8. The later (post 96) TDM850 was the same engine as the TRX850, although mine was the earlier one. The TRX was better than the TDM but not by much. I was stupendously disappointed with the early VTEC when I test rode one. I hated the way it felt when the VTEC would kick in and out mid bend...but it depends on your riding style. Some people don't mind it.
  9. I had a TDM850 (same engine as the TRX850) for a period while rebuilding my VFR and there really is no comparison to the VFR750. The TDM was dull and slow, the engine torque curve was boring, in comparison the VFR manages to have a whole load of low down torque *and* a top end *hit*. The VFR was faster *everywhere* If we're talking twins, I've also ridden a TRX850 and I preferred the SV650 again due to the drab engine. This is where we get back onto the VFR, my wife said of the first time on the back of the VFR, "it felt just like the SV... Except at the point I was expecting you to change up it took off". Now the VFR800 doesn't quite have the same torque as the 750 low down but it's not far off, I don't think you'd notice the difference unless you tried them back to back.
  10. I have some footage of myself (on track) passing a GSXR1000 while on a RVF400. He was hard on the brakes while I was still full throttle. 🤣 Actual pass was about 6:09
  11. Sub 60 (and assuming you're in the correct gear) the VFR has more torque and power *at the wheel* than some modern litre bikes because they're all geared to do 100mph+ in 1st while the VFR does 56mph. So in the slower stuff it can have more "punch" out of the corner (and the 750's are actually better than the 800's), especially as with litre bikes you can be lazy and be in a higher gear than "ideal" but on the downside they're heavy and doesn't handle as well as the modern race reps. Of course when the speed rises the VFR will be utterly outclassed and if the riders don't know what they're doing and are in the wrong gear(s) then the litre bike will have the edge.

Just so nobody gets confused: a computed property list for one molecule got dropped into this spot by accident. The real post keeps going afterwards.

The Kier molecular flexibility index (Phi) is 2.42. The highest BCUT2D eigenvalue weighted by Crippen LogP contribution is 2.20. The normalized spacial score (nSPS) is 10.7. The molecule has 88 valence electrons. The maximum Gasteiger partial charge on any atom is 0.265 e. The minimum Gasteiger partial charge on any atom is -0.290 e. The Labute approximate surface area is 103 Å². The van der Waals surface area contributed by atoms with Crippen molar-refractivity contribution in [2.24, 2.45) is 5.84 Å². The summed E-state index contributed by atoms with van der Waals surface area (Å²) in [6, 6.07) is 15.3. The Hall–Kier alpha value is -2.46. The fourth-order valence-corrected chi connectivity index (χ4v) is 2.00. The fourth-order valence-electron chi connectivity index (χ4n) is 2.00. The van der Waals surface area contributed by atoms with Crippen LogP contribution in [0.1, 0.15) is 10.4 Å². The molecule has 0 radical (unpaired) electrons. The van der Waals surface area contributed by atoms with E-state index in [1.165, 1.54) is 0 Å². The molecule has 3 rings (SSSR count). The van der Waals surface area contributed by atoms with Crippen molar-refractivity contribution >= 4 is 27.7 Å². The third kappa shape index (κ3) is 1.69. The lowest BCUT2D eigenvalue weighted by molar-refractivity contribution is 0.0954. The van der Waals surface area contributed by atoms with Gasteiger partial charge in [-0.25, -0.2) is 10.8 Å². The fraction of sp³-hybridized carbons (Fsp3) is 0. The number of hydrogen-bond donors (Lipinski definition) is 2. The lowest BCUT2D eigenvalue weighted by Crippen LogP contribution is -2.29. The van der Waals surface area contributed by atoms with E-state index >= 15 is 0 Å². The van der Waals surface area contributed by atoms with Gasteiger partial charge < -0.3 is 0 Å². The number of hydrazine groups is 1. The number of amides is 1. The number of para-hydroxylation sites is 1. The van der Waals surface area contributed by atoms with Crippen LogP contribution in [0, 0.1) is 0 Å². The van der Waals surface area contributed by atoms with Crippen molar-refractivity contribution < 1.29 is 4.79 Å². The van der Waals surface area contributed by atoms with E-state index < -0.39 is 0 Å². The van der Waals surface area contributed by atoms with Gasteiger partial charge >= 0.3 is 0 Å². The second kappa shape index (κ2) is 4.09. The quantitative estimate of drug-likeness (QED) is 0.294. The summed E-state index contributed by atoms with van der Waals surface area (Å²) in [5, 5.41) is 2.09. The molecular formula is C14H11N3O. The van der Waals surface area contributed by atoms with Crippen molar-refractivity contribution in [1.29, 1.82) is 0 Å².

12. There are two OE styles...86-87 "stalks" and 88-89 "flush". The US didn't get the 88-89 model VFR750F so missed out on the second style but even then, the OE ones are colour coded and look totally different. Like these ones. ] Those ones look more like these generic "fairing" indicators. They're 100% not original and while there are genuine reasons for a respray after 30 years (mine was originally red but is looking awfully pink these days) alongside all the other signs it really does look like a bad aftermarket fairing replacement.
  13. In addition to what has already been noted, the fairing indicator is non-original (should be on a stalk) as is the screen and it is missing the writing on the top fairing which alongside the poor fitment as BluRoad says indicates a badly fitted aftermarket one. I strongly suspect it is a VFR700 not a VFR750F. Get them to send you the start of the engine/chassis number (or site of the plate on the side of the chassis), if both start RC24 then it's a 750, if they start RC26 then it's a 700 (or the plate says its 700) Here is a RC24 / 750 plate for example. I *think* the 700's should state RC26 here instead (and will be showing ~700cc) Personally unless you get it very cheap (and I don't know US prices for comparison but it seems pricey to me) this looks more like a parts bike to me.